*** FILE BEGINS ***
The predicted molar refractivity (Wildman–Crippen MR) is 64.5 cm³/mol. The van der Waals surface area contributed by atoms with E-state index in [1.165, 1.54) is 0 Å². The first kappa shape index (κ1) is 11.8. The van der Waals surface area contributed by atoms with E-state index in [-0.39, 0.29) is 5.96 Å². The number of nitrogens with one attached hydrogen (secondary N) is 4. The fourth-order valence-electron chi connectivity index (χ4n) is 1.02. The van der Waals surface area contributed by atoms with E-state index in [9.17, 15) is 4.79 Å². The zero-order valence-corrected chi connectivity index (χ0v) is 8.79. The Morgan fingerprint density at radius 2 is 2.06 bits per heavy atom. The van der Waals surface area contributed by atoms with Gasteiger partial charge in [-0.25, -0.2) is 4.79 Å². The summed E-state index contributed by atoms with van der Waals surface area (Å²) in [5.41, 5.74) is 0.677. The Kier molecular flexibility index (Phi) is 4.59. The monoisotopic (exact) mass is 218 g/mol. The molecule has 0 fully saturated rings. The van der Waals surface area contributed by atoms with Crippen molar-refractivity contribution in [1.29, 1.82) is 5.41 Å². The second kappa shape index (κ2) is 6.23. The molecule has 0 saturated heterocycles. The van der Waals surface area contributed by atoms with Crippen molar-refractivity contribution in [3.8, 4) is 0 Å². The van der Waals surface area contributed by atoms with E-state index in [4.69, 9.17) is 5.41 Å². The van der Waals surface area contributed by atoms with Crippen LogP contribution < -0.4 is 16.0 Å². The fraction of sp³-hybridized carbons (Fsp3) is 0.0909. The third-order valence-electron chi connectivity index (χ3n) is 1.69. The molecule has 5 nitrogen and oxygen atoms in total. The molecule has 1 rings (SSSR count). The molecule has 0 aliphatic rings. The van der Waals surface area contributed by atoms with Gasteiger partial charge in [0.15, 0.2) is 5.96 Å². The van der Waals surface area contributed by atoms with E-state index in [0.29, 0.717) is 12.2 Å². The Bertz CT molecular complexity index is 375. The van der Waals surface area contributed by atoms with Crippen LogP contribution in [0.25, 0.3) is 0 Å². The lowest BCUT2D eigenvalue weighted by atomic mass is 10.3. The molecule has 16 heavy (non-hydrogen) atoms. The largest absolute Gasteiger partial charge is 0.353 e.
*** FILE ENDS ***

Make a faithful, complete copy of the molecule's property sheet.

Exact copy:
The predicted molar refractivity (Wildman–Crippen MR) is 64.5 cm³/mol. The van der Waals surface area contributed by atoms with E-state index in [1.165, 1.54) is 0 Å². The first kappa shape index (κ1) is 11.8. The van der Waals surface area contributed by atoms with E-state index in [-0.39, 0.29) is 5.96 Å². The number of nitrogens with one attached hydrogen (secondary N) is 4. The fourth-order valence-electron chi connectivity index (χ4n) is 1.02. The van der Waals surface area contributed by atoms with E-state index in [9.17, 15) is 4.79 Å². The zero-order valence-corrected chi connectivity index (χ0v) is 8.79. The Morgan fingerprint density at radius 2 is 2.06 bits per heavy atom. The van der Waals surface area contributed by atoms with Gasteiger partial charge in [-0.25, -0.2) is 4.79 Å². The summed E-state index contributed by atoms with van der Waals surface area (Å²) in [5.41, 5.74) is 0.677. The Kier molecular flexibility index (Phi) is 4.59. The monoisotopic (exact) mass is 218 g/mol. The molecule has 0 fully saturated rings. The van der Waals surface area contributed by atoms with Crippen molar-refractivity contribution in [1.29, 1.82) is 5.41 Å². The second kappa shape index (κ2) is 6.23. The molecule has 0 saturated heterocycles. The van der Waals surface area contributed by atoms with Crippen molar-refractivity contribution in [3.8, 4) is 0 Å². The van der Waals surface area contributed by atoms with E-state index in [4.69, 9.17) is 5.41 Å². The van der Waals surface area contributed by atoms with Crippen LogP contribution < -0.4 is 16.0 Å². The fraction of sp³-hybridized carbons (Fsp3) is 0.0909. The third-order valence-electron chi connectivity index (χ3n) is 1.69. The molecule has 5 nitrogen and oxygen atoms in total. The molecule has 1 rings (SSSR count). The molecule has 0 aliphatic rings. The van der Waals surface area contributed by atoms with Gasteiger partial charge in [0.15, 0.2) is 5.96 Å². The van der Waals surface area contributed by atoms with E-state index in [0.29, 0.717) is 12.2 Å². The Bertz CT molecular complexity index is 375. The van der Waals surface area contributed by atoms with Crippen LogP contribution in [0.25, 0.3) is 0 Å². The lowest BCUT2D eigenvalue weighted by atomic mass is 10.3. The molecule has 16 heavy (non-hydrogen) atoms. The largest absolute Gasteiger partial charge is 0.353 e.